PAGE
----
From the ateliers of Sèvres, a major center of porcelain making in Europe, located near Paris, all the way to Kyoto, the Slim d’Hermès Koma Kurabe is an exquisite homage to the famous Japanese horse race held once a year in Kamigamo Shrine, an important Shinto sanctuary on the banks of the Kamo River.
The porcelain from France goes through days of processing, from molding, drying, polishing, firing, and glazing before being cut and shaped to form the dials. Then these small, blank
porcelain canvasses are handed to the master of aka-e painting.
Buzan Fukushima is one of the few artisans remaining in Japan who still practices the technique, a type of ukiyo-e (a genre of woodblock prints and paintings) that is printed entirely or predominantly in red.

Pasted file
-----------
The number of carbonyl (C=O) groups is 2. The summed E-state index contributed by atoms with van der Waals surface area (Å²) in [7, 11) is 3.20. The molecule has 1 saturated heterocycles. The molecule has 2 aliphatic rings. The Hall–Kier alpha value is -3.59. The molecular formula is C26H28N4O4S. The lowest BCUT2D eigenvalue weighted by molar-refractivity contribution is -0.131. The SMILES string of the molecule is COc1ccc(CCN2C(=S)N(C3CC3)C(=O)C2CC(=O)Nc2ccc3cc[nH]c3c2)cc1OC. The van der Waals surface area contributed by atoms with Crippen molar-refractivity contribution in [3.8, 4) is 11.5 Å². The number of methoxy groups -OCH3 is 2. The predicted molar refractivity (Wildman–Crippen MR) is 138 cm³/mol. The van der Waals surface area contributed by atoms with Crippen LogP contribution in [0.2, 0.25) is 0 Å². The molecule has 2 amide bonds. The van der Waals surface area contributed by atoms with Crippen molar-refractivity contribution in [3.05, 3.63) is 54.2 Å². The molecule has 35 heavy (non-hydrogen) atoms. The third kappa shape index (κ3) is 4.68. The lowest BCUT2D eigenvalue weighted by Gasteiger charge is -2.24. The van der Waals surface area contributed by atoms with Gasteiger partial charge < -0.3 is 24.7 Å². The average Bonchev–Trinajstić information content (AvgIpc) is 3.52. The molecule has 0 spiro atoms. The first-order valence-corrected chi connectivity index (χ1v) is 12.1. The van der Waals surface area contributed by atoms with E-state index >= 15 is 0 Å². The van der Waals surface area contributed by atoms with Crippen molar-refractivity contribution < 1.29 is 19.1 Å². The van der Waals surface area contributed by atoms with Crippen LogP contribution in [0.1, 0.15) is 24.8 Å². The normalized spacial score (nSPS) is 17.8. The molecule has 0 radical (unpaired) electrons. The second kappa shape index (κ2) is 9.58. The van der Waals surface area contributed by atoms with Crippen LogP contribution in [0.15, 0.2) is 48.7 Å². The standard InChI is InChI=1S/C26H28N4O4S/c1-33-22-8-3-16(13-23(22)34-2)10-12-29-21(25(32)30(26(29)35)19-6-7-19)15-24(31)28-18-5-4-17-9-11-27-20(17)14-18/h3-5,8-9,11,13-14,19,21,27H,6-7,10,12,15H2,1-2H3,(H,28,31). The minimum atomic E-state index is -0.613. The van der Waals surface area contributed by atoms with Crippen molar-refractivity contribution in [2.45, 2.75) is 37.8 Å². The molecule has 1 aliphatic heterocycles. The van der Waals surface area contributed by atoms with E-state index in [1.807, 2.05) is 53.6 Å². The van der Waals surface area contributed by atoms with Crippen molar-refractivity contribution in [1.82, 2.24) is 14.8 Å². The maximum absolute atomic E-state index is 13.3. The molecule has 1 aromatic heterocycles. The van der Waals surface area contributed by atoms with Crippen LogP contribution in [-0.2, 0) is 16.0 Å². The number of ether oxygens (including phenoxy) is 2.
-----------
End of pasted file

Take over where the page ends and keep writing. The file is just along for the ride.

Fukushima creates visions of Japan in subtly graded shades of red and ocher, polishing them off with a fine layer of gold. The 71-year-old is a maestro of painting on larger decorative items such as vases or dishes, and this is the first time his work will be on a watch dial.
Behind the magnificently detailed work of art featuring festive scenery—with its airborne horses and kimono-clad onlookers—is yet another masterpiece: the finely crafted Swiss mechanical self-winding movement of Hermès (Greenbelt 3, Ayala Center, Makati; 757-8910; hermes.com). The ultra-thin Manufacture movement H1950 is only 2.6mm thick, with a power reserve of 42 hours. All these are enclosed in a 39.5mm white gold case with sapphire crystal, topped off with an alligator strap. This extremely limited series only has 12 pieces, each with a unique painting by Fukushima.